Occasionally I would like to call people out in my git commit messages. And also it would let people know they should look at the commit.
Example: "Fix issues caused by +JoeSchmoe"
How you do this depends on how you use Git. There is no built in way to do this within Git, since Git doesn't do any kind of notification.
One option would be to simply set up your own convention, and use your own scripts to extract such commits or send the appropriate notifications in something like a
However, there are existing conventions for how this works in two common Git based workflows: patches sent via email, and GitHub.
In the patches sent via email workflow, used by the Linux kernel and Git project itself, what you do is add lines at the end of the message of the form:
Cc: Joe Schmoe <email@example.com>
Then when you use
git format-patch and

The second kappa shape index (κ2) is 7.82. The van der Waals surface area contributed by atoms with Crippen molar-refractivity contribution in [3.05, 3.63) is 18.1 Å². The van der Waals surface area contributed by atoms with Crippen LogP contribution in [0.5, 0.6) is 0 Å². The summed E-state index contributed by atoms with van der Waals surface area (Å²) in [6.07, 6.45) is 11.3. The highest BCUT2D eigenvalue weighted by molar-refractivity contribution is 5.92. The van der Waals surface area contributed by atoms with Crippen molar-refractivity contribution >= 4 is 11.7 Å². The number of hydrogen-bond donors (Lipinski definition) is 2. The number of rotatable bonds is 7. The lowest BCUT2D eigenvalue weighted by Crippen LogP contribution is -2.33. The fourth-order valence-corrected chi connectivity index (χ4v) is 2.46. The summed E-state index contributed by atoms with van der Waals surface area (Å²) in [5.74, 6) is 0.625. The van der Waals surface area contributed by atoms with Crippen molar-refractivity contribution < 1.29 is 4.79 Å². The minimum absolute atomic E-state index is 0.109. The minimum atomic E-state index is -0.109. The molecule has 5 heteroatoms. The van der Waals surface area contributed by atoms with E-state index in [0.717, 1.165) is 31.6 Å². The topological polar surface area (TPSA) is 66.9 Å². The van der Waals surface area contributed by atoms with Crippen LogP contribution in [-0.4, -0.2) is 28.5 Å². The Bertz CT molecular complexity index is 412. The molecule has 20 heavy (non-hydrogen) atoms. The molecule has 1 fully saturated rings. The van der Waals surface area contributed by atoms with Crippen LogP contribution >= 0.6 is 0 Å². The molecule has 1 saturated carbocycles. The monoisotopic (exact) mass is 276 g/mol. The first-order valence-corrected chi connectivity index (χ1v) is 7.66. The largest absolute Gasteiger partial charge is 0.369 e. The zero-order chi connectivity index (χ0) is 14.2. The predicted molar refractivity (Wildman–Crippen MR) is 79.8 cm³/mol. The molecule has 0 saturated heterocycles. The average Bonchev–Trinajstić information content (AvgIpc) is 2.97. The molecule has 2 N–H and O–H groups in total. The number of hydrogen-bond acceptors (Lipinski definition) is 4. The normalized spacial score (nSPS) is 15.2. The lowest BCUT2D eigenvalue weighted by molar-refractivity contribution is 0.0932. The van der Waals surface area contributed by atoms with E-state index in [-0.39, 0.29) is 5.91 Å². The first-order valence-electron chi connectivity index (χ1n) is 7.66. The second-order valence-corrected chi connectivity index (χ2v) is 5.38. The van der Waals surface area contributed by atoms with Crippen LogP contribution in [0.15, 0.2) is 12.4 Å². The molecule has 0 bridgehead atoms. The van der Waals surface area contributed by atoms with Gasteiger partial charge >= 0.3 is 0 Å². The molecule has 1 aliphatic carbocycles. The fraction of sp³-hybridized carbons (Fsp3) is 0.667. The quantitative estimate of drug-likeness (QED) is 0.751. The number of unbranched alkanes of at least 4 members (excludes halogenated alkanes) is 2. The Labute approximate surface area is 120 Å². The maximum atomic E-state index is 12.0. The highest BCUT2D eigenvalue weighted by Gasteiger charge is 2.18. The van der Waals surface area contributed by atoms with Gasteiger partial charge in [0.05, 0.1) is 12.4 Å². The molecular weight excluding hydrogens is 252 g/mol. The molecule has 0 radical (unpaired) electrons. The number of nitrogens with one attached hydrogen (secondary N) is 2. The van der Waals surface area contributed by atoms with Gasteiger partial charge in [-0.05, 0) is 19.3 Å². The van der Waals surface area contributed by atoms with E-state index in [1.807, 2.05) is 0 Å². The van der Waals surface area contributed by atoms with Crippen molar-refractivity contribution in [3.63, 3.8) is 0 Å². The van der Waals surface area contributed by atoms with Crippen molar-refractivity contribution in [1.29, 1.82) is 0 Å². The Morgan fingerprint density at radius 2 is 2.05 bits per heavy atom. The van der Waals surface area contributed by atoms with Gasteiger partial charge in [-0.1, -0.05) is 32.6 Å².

git send-email to format and send your patches via email, Joe Schmoe will be CC'd on the email that is sent out, so should be notified via email about this patch.
The other convention, if you use something like GitHub, is to use an
@JoeSchmoe mention of their GitHub username. I do not know off the top of my head, and their help does not specify, whether this works from the commit message itself; but at the very least, in any comment or pull request you make, you can write
@JoeSchmoe and he will be notified of the fact that you mentioned him.